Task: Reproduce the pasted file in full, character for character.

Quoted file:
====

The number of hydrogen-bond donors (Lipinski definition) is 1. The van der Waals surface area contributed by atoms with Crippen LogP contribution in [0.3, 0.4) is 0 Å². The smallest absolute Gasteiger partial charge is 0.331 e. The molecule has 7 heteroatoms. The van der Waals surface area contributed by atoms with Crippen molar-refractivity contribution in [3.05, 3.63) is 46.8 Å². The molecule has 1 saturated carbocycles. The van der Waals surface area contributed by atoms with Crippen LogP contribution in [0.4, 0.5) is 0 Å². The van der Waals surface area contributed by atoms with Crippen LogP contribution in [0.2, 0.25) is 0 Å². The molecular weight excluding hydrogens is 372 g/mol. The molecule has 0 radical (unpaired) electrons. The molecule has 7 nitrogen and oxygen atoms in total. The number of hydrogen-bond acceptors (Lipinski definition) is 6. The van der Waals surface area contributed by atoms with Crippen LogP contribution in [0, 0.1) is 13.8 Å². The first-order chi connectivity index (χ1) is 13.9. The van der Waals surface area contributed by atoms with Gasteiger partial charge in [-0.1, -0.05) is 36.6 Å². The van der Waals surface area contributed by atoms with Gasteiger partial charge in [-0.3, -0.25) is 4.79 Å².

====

The number of hydrogen-bond donors (Lipinski definition) is 1. The van der Waals surface area contributed by atoms with Crippen LogP contribution in [0.3, 0.4) is 0 Å². The smallest absolute Gasteiger partial charge is 0.331 e. The molecule has 7 heteroatoms. The van der Waals surface area contributed by atoms with Crippen molar-refractivity contribution in [3.05, 3.63) is 46.8 Å². The molecule has 1 saturated carbocycles. The van der Waals surface area contributed by atoms with Crippen LogP contribution in [0.4, 0.5) is 0 Å². The van der Waals surface area contributed by atoms with Crippen LogP contribution in [0.2, 0.25) is 0 Å². The molecular weight excluding hydrogens is 372 g/mol. The molecule has 0 radical (unpaired) electrons. The molecule has 7 nitrogen and oxygen atoms in total. The number of hydrogen-bond acceptors (Lipinski definition) is 6. The van der Waals surface area contributed by atoms with Crippen LogP contribution in [0, 0.1) is 13.8 Å². The first-order chi connectivity index (χ1) is 13.9. The van der Waals surface area contributed by atoms with Gasteiger partial charge in [-0.1, -0.05) is 36.6 Å². The van der Waals surface area contributed by atoms with Gasteiger partial charge in [-0.3, -0.25) is 4.79 Å².